› Bosnia and Herzegovina
On 16 November 2009 at the OECD Paris headquarters, the South East Europe Investment Committee brought together SEE and OECD representatives and experts, including the donor community, to address enhancing regional ownership of investment policy processes and opportunities for further co-operation.
Policy makers and experts from South East Europe and OECD gathered in Sarajevo to assess ways to streamline co-operation between parliaments and legislative branches to develop a more attractive and competitive business environment in SEE.
The Aid for Trade at a Glance 2009: Maintaining Momentum report presents the results of the second monitoring exercise of the Aid for Trade Initiative and documents its success so far.
Addressing the tax component of the Investment Reform Index (IRI) along the lines of tax reform priorities is the main focus of the Working Group on Tax Policy Analysis of the Investment Compact for South East Europe.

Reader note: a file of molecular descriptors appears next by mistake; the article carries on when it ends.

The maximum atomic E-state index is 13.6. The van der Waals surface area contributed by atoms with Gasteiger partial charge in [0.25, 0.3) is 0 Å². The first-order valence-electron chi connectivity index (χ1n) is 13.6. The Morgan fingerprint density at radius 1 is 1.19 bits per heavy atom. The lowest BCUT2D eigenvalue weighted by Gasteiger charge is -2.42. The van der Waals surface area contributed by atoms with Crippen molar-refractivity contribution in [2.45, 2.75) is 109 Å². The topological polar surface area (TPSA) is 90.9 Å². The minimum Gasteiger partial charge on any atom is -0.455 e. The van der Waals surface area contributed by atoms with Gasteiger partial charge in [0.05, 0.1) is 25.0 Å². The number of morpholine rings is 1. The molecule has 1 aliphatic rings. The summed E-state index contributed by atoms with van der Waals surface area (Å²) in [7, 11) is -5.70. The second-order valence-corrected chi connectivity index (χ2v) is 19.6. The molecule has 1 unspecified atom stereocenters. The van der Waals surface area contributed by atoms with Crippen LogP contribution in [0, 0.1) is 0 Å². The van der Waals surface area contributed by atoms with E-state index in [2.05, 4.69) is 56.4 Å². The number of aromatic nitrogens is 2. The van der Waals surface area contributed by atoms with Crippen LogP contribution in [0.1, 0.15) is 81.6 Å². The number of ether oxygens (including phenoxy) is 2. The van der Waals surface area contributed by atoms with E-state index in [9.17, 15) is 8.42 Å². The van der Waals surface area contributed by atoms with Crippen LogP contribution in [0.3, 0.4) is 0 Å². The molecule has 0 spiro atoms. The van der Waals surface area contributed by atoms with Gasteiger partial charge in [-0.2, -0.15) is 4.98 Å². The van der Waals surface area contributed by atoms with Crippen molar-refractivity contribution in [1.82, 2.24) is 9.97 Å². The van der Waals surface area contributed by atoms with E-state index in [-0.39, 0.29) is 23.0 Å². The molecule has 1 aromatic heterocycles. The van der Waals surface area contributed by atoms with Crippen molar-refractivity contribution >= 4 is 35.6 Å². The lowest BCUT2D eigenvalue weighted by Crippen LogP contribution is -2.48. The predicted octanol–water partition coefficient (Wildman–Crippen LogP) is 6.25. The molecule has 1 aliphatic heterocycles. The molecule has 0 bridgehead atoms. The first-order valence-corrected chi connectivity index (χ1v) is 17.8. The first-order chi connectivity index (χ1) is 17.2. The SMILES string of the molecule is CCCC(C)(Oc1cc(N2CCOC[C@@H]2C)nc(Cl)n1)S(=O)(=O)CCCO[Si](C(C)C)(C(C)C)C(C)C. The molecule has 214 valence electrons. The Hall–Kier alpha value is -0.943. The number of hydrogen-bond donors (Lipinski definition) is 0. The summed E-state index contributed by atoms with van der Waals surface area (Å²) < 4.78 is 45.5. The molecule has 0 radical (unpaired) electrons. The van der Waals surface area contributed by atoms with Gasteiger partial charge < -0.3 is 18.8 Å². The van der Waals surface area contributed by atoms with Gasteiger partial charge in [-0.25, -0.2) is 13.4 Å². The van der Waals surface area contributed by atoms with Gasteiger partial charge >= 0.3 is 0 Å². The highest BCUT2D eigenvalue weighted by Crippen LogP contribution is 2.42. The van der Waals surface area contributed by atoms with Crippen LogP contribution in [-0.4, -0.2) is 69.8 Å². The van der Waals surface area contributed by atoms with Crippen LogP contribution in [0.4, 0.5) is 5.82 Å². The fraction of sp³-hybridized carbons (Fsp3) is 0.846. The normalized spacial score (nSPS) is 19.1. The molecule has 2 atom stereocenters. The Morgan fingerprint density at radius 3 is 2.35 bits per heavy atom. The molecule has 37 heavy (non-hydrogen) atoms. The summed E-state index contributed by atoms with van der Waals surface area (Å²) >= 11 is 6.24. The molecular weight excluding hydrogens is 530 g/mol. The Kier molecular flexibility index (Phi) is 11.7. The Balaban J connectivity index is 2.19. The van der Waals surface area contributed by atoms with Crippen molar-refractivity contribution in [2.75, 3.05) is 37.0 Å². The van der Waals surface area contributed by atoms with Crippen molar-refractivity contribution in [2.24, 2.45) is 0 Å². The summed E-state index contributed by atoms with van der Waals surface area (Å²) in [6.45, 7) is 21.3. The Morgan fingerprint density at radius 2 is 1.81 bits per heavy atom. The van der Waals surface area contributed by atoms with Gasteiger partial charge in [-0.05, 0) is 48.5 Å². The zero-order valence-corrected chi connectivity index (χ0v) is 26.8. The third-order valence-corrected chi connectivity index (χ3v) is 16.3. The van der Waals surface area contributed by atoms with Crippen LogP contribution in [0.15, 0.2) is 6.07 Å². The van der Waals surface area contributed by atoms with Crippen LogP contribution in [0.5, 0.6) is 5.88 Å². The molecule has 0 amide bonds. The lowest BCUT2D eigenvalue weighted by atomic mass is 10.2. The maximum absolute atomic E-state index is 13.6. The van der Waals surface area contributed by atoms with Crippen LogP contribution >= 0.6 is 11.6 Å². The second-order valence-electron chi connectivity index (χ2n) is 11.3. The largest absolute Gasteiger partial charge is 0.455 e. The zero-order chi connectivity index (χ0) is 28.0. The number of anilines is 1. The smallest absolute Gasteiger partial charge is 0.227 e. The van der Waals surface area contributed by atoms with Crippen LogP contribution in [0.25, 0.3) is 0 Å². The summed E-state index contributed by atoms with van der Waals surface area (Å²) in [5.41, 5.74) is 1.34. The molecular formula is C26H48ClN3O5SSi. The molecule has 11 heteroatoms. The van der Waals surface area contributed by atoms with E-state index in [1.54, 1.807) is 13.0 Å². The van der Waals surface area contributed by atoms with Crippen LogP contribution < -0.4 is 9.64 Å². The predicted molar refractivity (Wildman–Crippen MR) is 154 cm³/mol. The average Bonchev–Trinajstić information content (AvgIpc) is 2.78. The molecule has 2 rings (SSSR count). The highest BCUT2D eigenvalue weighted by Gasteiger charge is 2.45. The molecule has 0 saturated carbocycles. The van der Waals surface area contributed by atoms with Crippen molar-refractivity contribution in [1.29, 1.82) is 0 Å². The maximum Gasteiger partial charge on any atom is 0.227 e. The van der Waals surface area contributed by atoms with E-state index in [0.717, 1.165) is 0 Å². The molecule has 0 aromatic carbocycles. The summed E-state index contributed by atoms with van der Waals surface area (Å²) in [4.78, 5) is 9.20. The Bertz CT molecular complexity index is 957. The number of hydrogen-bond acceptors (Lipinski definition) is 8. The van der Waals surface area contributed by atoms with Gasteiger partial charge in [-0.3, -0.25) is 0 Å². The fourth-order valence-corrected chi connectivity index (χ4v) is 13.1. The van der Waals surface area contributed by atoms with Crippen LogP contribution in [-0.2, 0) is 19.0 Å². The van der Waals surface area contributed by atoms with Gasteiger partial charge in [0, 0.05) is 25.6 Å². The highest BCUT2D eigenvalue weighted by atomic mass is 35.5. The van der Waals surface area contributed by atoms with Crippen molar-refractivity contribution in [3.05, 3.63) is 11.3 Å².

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The ADR in Bosnia and Herzegovina covered the period from 2001-2008 and offers lessons that can strengthen UNDP programming in Bosnia and Herzegovina as well as contributing to the organization’s effectiveness and accountability.
Investment Compact for South East Europe (South East Europe Compact for Reform, Investment, Integrity and Growth) is a leading programme designed to improve the investment climate and to encourage private sector development in South East Europe (SEE).
Twice before, Country Fact Sheets have been published by the OECD LEED Forum on Partnerships and Local Governance providing valuable up-to-date information about area-based partnerships. “forumpartnerships2009” – Country Fact Sheets provides an update on what has changed.
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This evaluation of DFID’s regional programme in the West Balkans is one of a series of regular Country and Regional Programme Evaluations (CPEs/RPEs) commissioned by DFID’s Evaluation Department (EvD).
This publication assesses to what extent governments in the region have leveraged their assets with effective policies to attract investment and stimulate growth.
The OECD, in partnership with Eurostat, ROSSTAT and CISSTAT, has calculated benchmark purchasing power parities (PPPs) for GDP and consumption for the year 2005 for 55 countries following a common methodology. The calculation covers the 30 member countries of the OECD, the 27 member states of the European Union, ten CIS countries, six Western Balkan countries and Israel. The results will be included into the forthcoming release of